Michigan Wolverines Football: Michigan Honing In On Stopping Nebraska's Triple Option, QB Run Game
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Michigan Honing In On Stopping Nebraska's Triple Option, QB Run Game

Second-year Michigan quarterback Dan Villari sits third string on the depth chart and has taken just 16 snaps this season, all when the Wolverines have had games wrapped up. But he has a big role this week — even if the general public won't get to see him in the game at Nebraska Saturday night — emulating Nebraska junior signal-caller Adrian Martinez in practice as part of the scout team.

It's a more important job than usual, because of how unique Martinez and the Nebraska offense are. The Huskers have used 48 option run plays on the season (the sixth-most in the sport) — including zone reads and triple option — according to Sports Info Solutions, for 382 yards (eight yards per carry) and three touchdowns.

"He’s a good runner," sophomore safety Daxton Hill said of Villari. "He can run and pitch the ball. He’s a good comparison [to Martinez].

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Nebraska Cornhuskers football Adrian Martinez.
Nebraska Cornhuskers football quarterback Adrian Martinez is a fourth-year starter. (AP Images)

"It’s really important that the scout does exactly what the offense is going to do, because that’s obviously what we’re going to see."

The Huskers use Martinez's mobility to their advantage, getting him out on the edge and stressing a defense. Redshirt freshman cornerback DJ Turner said the most important thing is "just getting the quarterback to the ground," stating the obvious, but the Wolverines know that accomplishing that is much more complicated.

"Making sure I have good leverage and good eyes, because you never know where the ball could be," Hill said when asked what the keys are to stopping Martinez and the Huskers' attack. "He could pitch it. It may seem like he can’t pitch it, then he pitches it. Or he could take off, as well.

"This quarterback can definitely run. He may be the best quarterback we’ve played so far, too, so we want to make sure we have good eyes, good leverage and are holding our assignments."

"Rush lanes, that’s a big emphasis," said second-year freshman outside linebacker Jaylen Harrell. "Also just doing your job, reading your keys, not getting too greedy. If you’ve got the quarterback, take the quarterback. Just be a sound, disciplined defense."

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Northwestern head coach Pat Fitzgerald would agree that studying the Huskers' attack on film and repping it in practice is much different, and much easier, than seeing the real thing on display in the game.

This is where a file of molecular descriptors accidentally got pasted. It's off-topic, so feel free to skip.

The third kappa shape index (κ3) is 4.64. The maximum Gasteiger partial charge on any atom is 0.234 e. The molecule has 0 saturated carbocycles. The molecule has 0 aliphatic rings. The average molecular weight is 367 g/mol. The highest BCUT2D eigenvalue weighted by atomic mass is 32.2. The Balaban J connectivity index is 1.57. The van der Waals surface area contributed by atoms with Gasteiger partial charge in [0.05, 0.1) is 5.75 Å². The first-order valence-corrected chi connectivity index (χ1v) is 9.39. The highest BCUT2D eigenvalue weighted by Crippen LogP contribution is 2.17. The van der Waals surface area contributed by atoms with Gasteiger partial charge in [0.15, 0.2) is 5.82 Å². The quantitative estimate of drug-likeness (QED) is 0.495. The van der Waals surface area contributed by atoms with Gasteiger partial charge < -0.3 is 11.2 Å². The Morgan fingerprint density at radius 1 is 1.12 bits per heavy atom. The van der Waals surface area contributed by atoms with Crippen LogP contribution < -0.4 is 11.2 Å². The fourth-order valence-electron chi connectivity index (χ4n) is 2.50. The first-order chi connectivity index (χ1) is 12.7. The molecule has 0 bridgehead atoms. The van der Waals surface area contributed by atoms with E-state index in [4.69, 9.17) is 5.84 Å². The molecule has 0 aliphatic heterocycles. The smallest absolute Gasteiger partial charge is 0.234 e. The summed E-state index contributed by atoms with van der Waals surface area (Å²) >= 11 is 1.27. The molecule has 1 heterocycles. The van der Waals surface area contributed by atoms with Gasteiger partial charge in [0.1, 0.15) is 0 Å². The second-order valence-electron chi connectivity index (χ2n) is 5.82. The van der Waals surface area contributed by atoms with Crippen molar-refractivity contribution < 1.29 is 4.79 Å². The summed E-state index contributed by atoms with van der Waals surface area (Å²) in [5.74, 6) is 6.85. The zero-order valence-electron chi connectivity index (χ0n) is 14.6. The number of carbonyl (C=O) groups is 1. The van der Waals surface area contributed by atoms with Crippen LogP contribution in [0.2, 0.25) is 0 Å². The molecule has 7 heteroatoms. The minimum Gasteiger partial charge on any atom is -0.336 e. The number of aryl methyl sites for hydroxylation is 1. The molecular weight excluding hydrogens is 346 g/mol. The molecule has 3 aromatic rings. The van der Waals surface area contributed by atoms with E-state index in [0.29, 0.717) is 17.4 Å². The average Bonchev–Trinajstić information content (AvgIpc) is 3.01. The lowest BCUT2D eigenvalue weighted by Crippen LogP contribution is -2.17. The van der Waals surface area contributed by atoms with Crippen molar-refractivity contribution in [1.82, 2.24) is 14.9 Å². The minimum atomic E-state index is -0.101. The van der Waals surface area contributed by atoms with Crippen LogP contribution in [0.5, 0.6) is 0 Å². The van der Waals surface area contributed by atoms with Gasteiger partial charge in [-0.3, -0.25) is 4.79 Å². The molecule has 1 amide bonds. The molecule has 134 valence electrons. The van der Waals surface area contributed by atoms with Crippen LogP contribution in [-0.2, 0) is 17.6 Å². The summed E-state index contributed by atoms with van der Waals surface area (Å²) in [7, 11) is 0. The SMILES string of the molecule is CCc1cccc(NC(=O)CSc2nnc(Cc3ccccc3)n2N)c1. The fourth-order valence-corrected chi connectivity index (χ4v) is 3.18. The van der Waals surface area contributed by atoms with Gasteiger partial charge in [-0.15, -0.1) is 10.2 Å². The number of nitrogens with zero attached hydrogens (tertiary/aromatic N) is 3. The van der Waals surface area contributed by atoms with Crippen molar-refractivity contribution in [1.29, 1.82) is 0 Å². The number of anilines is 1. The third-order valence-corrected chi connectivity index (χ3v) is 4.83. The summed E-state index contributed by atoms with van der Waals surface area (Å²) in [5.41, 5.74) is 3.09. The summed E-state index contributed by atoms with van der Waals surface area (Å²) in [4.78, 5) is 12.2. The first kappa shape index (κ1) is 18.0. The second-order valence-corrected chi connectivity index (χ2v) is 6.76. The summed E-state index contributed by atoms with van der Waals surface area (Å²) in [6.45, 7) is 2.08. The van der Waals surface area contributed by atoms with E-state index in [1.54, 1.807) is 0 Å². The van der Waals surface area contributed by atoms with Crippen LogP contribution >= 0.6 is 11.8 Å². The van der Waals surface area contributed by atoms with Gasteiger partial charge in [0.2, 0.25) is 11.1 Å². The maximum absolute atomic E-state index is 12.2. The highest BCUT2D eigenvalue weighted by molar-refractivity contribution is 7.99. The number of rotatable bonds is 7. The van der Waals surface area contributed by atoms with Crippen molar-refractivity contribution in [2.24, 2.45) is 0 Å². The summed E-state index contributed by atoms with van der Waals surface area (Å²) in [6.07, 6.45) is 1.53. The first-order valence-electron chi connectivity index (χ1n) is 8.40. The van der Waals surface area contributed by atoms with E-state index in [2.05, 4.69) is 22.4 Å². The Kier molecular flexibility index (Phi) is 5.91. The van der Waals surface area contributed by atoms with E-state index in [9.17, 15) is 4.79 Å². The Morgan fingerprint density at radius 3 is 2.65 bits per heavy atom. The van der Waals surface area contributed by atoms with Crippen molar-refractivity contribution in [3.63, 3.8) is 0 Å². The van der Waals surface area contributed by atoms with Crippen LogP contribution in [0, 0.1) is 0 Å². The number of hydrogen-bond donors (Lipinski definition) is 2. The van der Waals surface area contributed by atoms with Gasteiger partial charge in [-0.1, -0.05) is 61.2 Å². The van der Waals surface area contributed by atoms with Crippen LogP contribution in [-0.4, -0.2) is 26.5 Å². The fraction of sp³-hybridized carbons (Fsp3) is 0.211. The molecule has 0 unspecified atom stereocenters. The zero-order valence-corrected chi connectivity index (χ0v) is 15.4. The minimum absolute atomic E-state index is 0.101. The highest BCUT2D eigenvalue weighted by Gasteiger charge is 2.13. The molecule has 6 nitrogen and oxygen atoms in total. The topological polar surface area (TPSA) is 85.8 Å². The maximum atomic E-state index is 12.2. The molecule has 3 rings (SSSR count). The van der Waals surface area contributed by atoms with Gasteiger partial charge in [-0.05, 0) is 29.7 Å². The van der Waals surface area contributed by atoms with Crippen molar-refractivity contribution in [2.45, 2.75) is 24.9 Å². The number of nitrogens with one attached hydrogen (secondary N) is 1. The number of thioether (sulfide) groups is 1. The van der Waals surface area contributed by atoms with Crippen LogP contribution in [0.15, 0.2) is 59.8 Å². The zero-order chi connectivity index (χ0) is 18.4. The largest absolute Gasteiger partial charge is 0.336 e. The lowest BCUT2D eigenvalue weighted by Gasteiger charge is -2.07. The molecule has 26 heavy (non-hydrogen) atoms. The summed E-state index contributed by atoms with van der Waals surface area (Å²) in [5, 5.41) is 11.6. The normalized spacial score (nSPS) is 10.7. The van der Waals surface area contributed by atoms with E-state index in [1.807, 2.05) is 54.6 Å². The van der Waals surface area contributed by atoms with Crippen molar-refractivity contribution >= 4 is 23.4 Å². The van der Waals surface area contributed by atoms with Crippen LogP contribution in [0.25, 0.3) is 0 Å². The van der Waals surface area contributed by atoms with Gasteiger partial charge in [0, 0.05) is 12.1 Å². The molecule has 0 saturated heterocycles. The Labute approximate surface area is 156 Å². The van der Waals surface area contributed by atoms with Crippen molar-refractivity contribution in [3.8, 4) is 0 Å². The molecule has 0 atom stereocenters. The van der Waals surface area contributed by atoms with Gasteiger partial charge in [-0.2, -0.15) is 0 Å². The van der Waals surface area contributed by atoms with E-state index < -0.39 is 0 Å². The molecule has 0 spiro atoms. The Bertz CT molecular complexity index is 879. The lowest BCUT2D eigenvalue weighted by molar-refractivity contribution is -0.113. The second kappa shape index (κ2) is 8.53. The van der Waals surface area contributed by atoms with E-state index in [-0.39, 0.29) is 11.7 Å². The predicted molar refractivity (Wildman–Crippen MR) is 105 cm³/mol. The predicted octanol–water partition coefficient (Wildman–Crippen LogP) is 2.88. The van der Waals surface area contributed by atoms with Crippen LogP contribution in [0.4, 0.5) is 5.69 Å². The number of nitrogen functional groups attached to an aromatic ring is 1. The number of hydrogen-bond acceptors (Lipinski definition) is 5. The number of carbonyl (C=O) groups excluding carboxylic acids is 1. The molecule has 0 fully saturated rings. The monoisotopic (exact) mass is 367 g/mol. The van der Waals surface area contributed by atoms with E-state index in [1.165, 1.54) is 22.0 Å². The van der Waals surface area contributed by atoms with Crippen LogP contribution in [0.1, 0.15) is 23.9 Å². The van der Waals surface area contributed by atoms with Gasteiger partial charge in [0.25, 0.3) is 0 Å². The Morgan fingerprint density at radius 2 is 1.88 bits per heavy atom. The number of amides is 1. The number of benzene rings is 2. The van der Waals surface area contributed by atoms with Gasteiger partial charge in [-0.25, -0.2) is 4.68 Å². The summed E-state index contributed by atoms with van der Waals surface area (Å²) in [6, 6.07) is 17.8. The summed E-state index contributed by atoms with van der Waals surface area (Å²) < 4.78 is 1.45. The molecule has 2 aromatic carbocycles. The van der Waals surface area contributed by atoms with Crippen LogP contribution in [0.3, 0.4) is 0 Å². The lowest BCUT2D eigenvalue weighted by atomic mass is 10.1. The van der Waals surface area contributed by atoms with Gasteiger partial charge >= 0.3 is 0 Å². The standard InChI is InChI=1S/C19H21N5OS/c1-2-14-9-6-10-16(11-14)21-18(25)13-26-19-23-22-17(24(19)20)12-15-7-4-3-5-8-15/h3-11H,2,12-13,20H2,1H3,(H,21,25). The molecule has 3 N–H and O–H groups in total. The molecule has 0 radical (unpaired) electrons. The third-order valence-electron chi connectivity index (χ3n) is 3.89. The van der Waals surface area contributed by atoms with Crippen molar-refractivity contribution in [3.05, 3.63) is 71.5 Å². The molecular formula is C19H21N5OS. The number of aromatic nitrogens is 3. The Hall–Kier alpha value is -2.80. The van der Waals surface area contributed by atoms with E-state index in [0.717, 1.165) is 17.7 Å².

"They ran a split flow option play that they'd shown that we had practiced, but they ran it a little bit differently," Fitzgerald said Saturday after his team lost in Lincoln, 56-7. "We've got to get that corrected as coaches, and that's on us."

Not counting sacks, Martinez has rushed for 518 yards on 63 attempts (8.2 yards per carry) with nine touchdowns, according to PFF. He's dangerous on called passing plays, too, when nothing is there down the field. Martinez has tucked it and ran 21 times for 341 yards and two scores.

In addition, Martinez has completed 66.7 percent of his passes for 1,463 yards and six scores with two interceptions, showing he's clearly more than just a runner.

Communication will be key for the Maize and Blue, as well. They went up against Rutgers senior signal-caller Noah Vedral, who ran quarterback draws and read options, two weeks back. The Scarlet Knights found success with their option runs, churning out 196 rushing yards against a Michigan defense that was playing without redshirt junior linebacker and captain Josh Ross for the majority of the contest.

With Ross out, communication suffered, but there were lessons to take away from the game and matching up with Vedral. And with Ross returning for a road tilt at Wisconsin last week — where the defense doesn't face as much crowd noice — the Wolverines were much better in that area, preparing them for yet another away test against a Husker team that is hitting its stride.

"We were able to communicate," Hill said of the 38-17 win in Madison. "Even though it was an away game, we didn’t get shook or anything. We made sure we played our A game and really just focused on ourselves. The crowd’s going to be against us, and as you can tell, we used it as an advantage for us. I think it played out well."

The Wolverines and Huskers will kick off at 7:30 p.m. ET Saturday night in Lincoln.

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